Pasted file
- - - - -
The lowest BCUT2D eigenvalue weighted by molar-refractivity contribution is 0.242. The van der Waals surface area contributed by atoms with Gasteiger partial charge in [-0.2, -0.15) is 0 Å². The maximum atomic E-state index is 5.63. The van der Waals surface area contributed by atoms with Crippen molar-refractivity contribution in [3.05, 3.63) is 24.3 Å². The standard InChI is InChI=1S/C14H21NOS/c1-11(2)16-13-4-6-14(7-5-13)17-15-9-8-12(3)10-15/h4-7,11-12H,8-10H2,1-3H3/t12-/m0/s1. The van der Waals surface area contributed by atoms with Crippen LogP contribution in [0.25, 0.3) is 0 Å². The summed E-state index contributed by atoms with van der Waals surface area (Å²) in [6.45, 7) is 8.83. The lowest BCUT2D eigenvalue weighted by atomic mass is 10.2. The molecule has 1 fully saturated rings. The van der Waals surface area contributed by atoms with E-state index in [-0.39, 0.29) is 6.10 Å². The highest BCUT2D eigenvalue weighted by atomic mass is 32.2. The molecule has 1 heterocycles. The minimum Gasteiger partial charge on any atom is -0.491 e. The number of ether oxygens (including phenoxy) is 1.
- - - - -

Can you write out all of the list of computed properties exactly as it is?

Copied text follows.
The lowest BCUT2D eigenvalue weighted by molar-refractivity contribution is 0.242. The van der Waals surface area contributed by atoms with Gasteiger partial charge in [-0.2, -0.15) is 0 Å². The maximum atomic E-state index is 5.63. The van der Waals surface area contributed by atoms with Crippen molar-refractivity contribution in [3.05, 3.63) is 24.3 Å². The standard InChI is InChI=1S/C14H21NOS/c1-11(2)16-13-4-6-14(7-5-13)17-15-9-8-12(3)10-15/h4-7,11-12H,8-10H2,1-3H3/t12-/m0/s1. The van der Waals surface area contributed by atoms with Crippen LogP contribution in [0.25, 0.3) is 0 Å². The summed E-state index contributed by atoms with van der Waals surface area (Å²) in [6.45, 7) is 8.83. The lowest BCUT2D eigenvalue weighted by atomic mass is 10.2. The molecule has 1 fully saturated rings. The van der Waals surface area contributed by atoms with E-state index in [-0.39, 0.29) is 6.10 Å². The highest BCUT2D eigenvalue weighted by atomic mass is 32.2. The molecule has 1 heterocycles. The minimum Gasteiger partial charge on any atom is -0.491 e. The number of ether oxygens (including phenoxy) is 1.